Electrical properties of nanotip-assisted microplasma devices

Electrical properties of nanotip-assisted microplasma devices

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Unformatted text preview: BRIEF REPORTS AND COMMENTS This section is intended for the publication of (1) brief reports which do not require the formal structure of regular journal articles, and (2) comments on items previously published in the journal. Electrical properties of nanotip-assisted microplasma devices Sung-O. Kim a ! Holcombe Department of Electrical and Computer Engineering, Center for Optical Materials and Engineering Technologies, Clemson University, 207-C Riggs Hall, P.O. Box 340915, Clemson, South Carolina 29634-0915 Yang-Suk Ko Department of Mathematics, California State University at Bakersfield, 9001 Stockdale Highway, Bakersfield, California 93311 Hal-Bon Gu Department of Electrical Engineering, Chonnam National University, 300 Yongbong-Dong, Buk-Gu, Gwangju 500-757, Korea s Received 29 June 2007; accepted 10 November 2008; published 4 February 2009 d Nanotip-assisted microplasma devices have been fabricated and characterized in Ne, Ar, or Ne/2% Ar. The electrical properties of the glow discharge in three different environments, Ne, Ar, and Ne/2% Ar, have been examined with direct current s dc d bipolar-pulsed waveforms with frequencies from 2 to 20 kHz at pressures from 300 to 800 torr. The operating voltage of the nanotip-assisted microplasma devices was decreased around 10–20 V compared with devices without a nanotip electrode. The 6 3 1 cm panel-type microplasma device with nanotip electrodes revealed low discharge voltages around 300 V. © 2009 American Vacuum Society. f DOI: 10.1116/1.3043534 g I. INTRODUCTION Recent research for microdischarge devices that have been investigated in microcavity plasma devices and plasma displays exhibits the approaches to be applied to the next generation of glow-discharge devices. 1 – 4 Microplasma de- vices have stirred a great deal of interest due to their possible applications, such as liquid-crystal display backlighting and emitters. 5 – 11 Existing microplasma devices show the promise of being part of the next generation of plasma devices. In the case of microplasma devices with a Si wafer substrate which are operated in a vacuum chamber, it is hard to increase panel size to apply as a flat light source. Microcavity fabri- cation with the drilling method is difficult for making stable plasma and practical devices with large size and long life- time. And the conventional plasma-backlight systems for liquid-crystal display require more than 1 kV. This article describes nanotip-enhanced panel-type micro- plasma devices that are operated in Ne, Ar, and Ne/2% Ar gas mixtures and investigates the electrical characteristics of nanotip microplasma devices as a flat light source in dis- plays. II. EXPERIMENT The nanotips, with tip radii below 10 nm and a 30-nm-thick coated aluminum layer, are adhered on rear panel electrodes to enhance the local strength of the electri- cal field and improve the discharge voltages with a stable glow discharge. A Si wafer s 100 d polished on both sides with a 300 m m thickness was prepared as a start substrate. Ther-m thickness was prepared as a start substrate....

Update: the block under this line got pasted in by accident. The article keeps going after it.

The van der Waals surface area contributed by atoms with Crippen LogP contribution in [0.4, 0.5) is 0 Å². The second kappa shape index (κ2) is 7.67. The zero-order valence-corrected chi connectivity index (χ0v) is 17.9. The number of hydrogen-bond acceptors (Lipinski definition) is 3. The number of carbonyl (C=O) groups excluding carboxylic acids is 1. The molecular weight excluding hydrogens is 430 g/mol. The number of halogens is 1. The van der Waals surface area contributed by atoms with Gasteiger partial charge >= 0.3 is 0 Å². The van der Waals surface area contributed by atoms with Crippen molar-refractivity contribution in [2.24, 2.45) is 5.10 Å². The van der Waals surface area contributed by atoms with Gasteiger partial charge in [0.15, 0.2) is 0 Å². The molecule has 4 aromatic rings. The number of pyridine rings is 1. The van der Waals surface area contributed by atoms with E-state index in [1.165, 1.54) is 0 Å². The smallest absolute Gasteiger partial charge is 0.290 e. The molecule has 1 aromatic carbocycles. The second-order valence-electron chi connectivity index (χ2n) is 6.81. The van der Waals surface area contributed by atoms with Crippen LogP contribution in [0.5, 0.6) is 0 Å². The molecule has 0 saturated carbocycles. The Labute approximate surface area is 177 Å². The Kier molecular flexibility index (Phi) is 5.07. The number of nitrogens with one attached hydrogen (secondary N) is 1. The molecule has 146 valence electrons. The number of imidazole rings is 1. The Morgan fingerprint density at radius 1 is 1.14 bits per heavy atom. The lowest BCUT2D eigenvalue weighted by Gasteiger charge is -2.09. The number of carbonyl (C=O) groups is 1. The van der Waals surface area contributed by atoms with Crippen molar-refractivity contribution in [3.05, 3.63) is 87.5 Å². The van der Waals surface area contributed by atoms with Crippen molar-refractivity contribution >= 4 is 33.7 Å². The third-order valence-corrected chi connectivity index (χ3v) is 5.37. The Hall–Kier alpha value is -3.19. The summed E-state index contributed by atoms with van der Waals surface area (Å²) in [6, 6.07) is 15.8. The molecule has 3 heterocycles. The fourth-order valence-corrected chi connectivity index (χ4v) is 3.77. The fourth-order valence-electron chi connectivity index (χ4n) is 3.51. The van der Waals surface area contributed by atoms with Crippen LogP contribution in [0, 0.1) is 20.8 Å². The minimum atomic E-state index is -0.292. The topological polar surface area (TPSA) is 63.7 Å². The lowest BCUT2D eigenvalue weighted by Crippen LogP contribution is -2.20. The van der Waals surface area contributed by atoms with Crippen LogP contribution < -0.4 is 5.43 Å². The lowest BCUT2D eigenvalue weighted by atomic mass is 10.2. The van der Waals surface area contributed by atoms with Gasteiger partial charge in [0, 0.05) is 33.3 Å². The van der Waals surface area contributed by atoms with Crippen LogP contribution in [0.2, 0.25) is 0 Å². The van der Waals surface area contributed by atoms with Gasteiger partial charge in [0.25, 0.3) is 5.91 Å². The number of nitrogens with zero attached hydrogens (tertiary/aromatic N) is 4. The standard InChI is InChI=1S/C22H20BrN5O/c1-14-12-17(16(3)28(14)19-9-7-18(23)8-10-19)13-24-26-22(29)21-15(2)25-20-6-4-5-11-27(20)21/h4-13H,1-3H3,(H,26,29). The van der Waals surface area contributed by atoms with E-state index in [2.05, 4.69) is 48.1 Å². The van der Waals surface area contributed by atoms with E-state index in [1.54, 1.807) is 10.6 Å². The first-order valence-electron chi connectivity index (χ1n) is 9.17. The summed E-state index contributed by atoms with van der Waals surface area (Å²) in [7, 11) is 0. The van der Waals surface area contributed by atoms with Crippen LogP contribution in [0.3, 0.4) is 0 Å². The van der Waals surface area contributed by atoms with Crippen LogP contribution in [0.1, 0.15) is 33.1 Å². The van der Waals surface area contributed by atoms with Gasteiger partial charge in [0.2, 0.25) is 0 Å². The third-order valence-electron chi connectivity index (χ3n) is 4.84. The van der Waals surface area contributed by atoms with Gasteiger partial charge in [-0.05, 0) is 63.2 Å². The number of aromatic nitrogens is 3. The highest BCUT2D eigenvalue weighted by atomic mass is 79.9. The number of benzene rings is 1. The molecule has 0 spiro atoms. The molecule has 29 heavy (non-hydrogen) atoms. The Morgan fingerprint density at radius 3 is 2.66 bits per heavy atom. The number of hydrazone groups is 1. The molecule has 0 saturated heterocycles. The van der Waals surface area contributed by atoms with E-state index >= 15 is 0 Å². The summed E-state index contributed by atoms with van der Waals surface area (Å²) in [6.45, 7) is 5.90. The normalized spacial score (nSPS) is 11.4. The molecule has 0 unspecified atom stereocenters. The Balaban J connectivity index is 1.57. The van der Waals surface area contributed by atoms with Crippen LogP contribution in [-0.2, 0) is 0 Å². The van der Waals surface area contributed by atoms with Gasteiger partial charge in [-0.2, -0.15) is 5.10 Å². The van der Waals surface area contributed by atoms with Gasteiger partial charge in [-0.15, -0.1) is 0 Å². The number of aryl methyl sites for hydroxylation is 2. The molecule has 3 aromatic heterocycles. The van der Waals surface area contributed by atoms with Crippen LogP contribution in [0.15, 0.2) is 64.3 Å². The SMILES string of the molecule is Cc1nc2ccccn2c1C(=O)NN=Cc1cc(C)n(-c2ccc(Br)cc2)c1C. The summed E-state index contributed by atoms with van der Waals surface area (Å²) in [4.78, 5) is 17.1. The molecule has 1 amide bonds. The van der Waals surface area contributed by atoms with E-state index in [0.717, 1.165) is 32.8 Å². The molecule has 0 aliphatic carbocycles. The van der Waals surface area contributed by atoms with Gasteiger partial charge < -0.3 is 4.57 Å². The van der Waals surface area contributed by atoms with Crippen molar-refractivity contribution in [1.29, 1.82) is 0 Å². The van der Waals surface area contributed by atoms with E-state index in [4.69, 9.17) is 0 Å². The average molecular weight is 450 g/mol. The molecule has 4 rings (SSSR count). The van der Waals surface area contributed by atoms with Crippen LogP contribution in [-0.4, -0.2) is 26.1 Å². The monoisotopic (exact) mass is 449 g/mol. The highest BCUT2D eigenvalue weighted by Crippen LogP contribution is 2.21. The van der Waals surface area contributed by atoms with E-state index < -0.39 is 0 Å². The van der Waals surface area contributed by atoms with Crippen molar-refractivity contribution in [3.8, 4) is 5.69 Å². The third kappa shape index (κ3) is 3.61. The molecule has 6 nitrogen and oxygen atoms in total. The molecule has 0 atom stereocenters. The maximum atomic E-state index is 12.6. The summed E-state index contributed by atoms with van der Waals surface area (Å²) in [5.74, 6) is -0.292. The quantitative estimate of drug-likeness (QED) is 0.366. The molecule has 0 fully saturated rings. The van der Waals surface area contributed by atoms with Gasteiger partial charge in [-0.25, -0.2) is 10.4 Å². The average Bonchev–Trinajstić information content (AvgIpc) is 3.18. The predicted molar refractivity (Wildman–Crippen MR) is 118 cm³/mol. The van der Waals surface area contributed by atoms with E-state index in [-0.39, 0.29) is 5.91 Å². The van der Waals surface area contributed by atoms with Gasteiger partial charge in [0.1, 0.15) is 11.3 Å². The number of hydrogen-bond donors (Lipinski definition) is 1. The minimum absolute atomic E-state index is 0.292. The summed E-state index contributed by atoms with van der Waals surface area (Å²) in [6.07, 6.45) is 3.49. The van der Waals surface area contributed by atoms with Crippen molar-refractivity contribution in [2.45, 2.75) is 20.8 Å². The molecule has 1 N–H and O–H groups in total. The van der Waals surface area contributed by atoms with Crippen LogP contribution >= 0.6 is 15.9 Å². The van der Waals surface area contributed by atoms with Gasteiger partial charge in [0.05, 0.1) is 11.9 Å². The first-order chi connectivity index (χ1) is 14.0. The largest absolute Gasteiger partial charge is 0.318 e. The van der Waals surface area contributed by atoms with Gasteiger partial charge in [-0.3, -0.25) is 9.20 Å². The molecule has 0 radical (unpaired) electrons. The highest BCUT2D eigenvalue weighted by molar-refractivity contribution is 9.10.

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This note was uploaded on 11/03/2010 for the course ECE 999 taught by Professor Sok during the Spring '10 term at Clemson.

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Electrical properties of nanotip-assisted microplasma devices

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